When we think of cloud computing, most of us envision large-scale, centralized data centers running thousands of physical servers. As powerful as that vision sounds, it actually misses the biggest new opportunity: distributed cloud infrastructure.
Today, almost every company in every industry sector needs near-instant access to data and compute resources to be successful. Edge computing pushes applications, data and computing power services away from centralized data centers to the logical extremes of a network, close to users, devices and sensors. It enables companies to put the right data in the right place at the right time, supporting fast and secure access. The result is an improved user experience and, oftentimes, a valuable strategic advantage. The decision to implement an edge computing architecture is typically driven by the need for location optimization, security, and most of all, speed.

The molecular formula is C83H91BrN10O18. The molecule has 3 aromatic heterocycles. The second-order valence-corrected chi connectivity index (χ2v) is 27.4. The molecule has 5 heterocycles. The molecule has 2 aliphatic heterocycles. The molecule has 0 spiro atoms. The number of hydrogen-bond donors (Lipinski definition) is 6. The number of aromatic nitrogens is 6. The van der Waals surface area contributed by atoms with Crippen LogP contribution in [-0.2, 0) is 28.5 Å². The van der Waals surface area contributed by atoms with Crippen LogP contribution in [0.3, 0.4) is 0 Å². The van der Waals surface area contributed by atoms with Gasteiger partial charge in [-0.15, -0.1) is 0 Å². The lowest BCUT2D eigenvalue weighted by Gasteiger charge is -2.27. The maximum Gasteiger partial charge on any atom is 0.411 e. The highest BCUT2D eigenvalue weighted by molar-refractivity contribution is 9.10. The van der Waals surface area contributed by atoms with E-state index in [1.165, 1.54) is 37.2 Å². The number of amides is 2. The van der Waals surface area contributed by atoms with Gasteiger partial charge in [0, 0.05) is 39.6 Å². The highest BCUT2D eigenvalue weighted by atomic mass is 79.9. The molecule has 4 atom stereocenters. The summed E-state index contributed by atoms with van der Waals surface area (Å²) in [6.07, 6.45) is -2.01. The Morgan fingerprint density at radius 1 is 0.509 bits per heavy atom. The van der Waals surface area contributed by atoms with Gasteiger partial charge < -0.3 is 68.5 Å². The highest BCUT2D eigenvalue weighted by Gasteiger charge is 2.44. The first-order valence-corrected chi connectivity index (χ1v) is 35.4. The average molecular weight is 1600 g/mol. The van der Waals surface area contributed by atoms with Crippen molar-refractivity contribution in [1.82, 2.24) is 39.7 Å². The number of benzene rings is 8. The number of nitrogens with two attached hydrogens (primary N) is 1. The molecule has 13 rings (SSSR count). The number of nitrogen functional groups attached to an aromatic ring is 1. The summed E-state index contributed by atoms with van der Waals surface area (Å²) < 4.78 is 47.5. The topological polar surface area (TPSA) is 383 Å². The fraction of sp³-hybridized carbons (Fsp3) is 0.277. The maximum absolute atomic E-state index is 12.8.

New applications such as VR and AI, with requirements to collect and process massive amounts of data in near-real-time and extremely low latency, are driving the need for processing at the edge of the network. Very simply, the cost and distance of the hub-and-spoke model will not be practical for many of these emerging use cases.
Make no mistake: edge is not the end of cloud computing; it is the natural evolution. As more devices generate more data and more demand for compute and storage, it becomes more efficient to push cloud capacity to the edge.